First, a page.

Published on 27.07.16 in Vol 4, No 3 (2016): Jul-Sept
Preprints (earlier versions) of this paper are available at http://preprints.jmir.org/preprint/5193, first published Oct 01, 2015.
Letter to the Editor
The Era of Smartphones: Back to Our Biological Makeup?
JMIR Mhealth Uhealth 2016;4(3):e63
Physical inactivity is a major modifiable cardiovascular risk factor that has become a growing health problem in the 21st century: 83% of adolescents aged 13-15 years and approximately 1/3 of adults worldwide are inactive, that is, not meeting the minimum international physical activity (PA) recommendations (≥150 minutes/week of moderate to vigorous PA) [, ]. Thus, the PA levels of the general population, especially of individuals at cardiovascular risk, should be routinely assessed by health care professionals, as it has been recently recommended by the American Heart Association [ ]. To this end, accelerometers (usually attached to an elastic belt around the waist) allow objective quantification of PA by providing continuous recordings. At least 3 to 5 days of accelerometer monitoring (including weekend days) are required to determine habitual PA, and it is generally accepted that the device should be worn for ≥10 hours/day [ ]. For this reason, the simple and inexpensive method of PA questionnaires is more widely used and generally better accepted. Unfortunately, the validity of self-reported PA is questionable.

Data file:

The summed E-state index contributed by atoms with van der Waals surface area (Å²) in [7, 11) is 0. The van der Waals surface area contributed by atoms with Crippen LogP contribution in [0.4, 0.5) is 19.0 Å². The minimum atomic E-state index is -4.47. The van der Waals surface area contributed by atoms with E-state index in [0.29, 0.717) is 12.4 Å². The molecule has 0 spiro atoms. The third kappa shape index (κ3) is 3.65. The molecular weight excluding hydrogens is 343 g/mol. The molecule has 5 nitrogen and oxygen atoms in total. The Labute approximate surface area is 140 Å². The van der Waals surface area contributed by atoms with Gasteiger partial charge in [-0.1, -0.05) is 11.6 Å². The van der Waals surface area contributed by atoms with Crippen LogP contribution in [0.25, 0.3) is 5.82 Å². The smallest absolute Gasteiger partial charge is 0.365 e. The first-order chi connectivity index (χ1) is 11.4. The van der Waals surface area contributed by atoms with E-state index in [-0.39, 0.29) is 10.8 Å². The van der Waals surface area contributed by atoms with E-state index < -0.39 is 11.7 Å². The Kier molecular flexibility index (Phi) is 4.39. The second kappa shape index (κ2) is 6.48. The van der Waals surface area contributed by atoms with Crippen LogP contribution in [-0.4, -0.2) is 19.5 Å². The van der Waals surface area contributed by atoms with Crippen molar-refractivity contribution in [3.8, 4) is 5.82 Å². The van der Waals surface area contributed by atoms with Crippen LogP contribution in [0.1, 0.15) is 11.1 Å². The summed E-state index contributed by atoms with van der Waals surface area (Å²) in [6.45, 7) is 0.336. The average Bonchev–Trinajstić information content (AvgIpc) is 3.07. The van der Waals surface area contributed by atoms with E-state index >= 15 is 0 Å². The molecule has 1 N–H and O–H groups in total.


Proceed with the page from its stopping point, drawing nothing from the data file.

As recently discussed by Direito and collaborators , a reliable and simple strategy for assessing individual PA levels, without interfering with people’s daily life, is the use of smartphone apps. Smartphones are used by millions of people and many versions include a triaxial accelerometer and a positioning system among other types of sensors, thereby allowing the development of new apps with biomedical applicability. Other devices like the “Nike+ Move” app, which converts the smartphone into an “intelligent band,” or the Apple Watch and the HealthKit, might represent the beginning of the wearable’s revolution in health sciences, providing a great chance to monitor PA in an effective and inexpensive manner.
We have evolved to perform high levels of PA (>2-3 hours) on a daily basis as persistent hunter-gatherers. However, technological improvements over few generations (industrial and, most recently, digital revolution) have led to dramatic reductions in our PA levels leading to chronic maladaptation and disease, with prolonged television viewing exemplifying a behavior that is at odds with our biological makeup and is associated with an increased risk of mortality . Let us hope that the technological improvements that have made us become so inactive might pay off one day by helping increase our PA levels, that is, through the use of smartphones and wearable devices.
Conflicts of Interest
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|PA: physical activity|
Edited by P Morita; submitted 01.10.15; peer-reviewed by A Gonzalez de Agüero; accepted 28.10.15; published 27.07.16
©Alejandro Santos-Lozano, Nuria Garatachea, Helios Pareja-Galeano, Carmen Fiuza-Luces, Fabian Sanchis-Gomar, Alejandro Lucia. Originally published in JMIR Mhealth and Uhealth (http://mhealth.jmir.org), 27.07.2016.
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